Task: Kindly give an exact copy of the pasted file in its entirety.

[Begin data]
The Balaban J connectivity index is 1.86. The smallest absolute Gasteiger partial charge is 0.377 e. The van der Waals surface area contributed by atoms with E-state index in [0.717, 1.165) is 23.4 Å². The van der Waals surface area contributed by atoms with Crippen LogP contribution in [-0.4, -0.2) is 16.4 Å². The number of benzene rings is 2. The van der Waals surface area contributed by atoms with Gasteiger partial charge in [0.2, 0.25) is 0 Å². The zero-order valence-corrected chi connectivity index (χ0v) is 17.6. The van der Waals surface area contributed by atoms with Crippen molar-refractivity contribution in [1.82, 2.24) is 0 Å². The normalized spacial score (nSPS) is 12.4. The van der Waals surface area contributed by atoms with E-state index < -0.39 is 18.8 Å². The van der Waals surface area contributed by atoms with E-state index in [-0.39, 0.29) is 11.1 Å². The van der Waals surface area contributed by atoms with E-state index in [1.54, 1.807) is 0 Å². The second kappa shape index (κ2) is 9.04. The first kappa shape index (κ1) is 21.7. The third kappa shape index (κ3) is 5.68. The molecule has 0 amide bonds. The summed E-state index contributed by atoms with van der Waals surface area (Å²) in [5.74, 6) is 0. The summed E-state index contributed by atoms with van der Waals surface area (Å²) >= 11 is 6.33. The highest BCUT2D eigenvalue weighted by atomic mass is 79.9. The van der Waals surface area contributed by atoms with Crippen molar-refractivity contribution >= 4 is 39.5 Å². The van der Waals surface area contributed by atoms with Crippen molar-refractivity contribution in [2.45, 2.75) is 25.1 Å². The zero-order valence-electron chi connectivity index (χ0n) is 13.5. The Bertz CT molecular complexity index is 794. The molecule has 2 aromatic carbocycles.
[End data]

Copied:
The Balaban J connectivity index is 1.86. The smallest absolute Gasteiger partial charge is 0.377 e. The van der Waals surface area contributed by atoms with E-state index in [0.717, 1.165) is 23.4 Å². The van der Waals surface area contributed by atoms with Crippen LogP contribution in [-0.4, -0.2) is 16.4 Å². The number of benzene rings is 2. The van der Waals surface area contributed by atoms with Gasteiger partial charge in [0.2, 0.25) is 0 Å². The zero-order valence-corrected chi connectivity index (χ0v) is 17.6. The van der Waals surface area contributed by atoms with Crippen molar-refractivity contribution in [1.82, 2.24) is 0 Å². The normalized spacial score (nSPS) is 12.4. The van der Waals surface area contributed by atoms with E-state index < -0.39 is 18.8 Å². The van der Waals surface area contributed by atoms with E-state index in [-0.39, 0.29) is 11.1 Å². The van der Waals surface area contributed by atoms with E-state index in [1.54, 1.807) is 0 Å². The second kappa shape index (κ2) is 9.04. The first kappa shape index (κ1) is 21.7. The third kappa shape index (κ3) is 5.68. The molecule has 0 amide bonds. The summed E-state index contributed by atoms with van der Waals surface area (Å²) in [5.74, 6) is 0. The summed E-state index contributed by atoms with van der Waals surface area (Å²) >= 11 is 6.33. The highest BCUT2D eigenvalue weighted by atomic mass is 79.9. The van der Waals surface area contributed by atoms with Crippen molar-refractivity contribution >= 4 is 39.5 Å². The van der Waals surface area contributed by atoms with Crippen molar-refractivity contribution in [2.45, 2.75) is 25.1 Å². The zero-order valence-electron chi connectivity index (χ0n) is 13.5. The Bertz CT molecular complexity index is 794. The molecule has 2 aromatic carbocycles.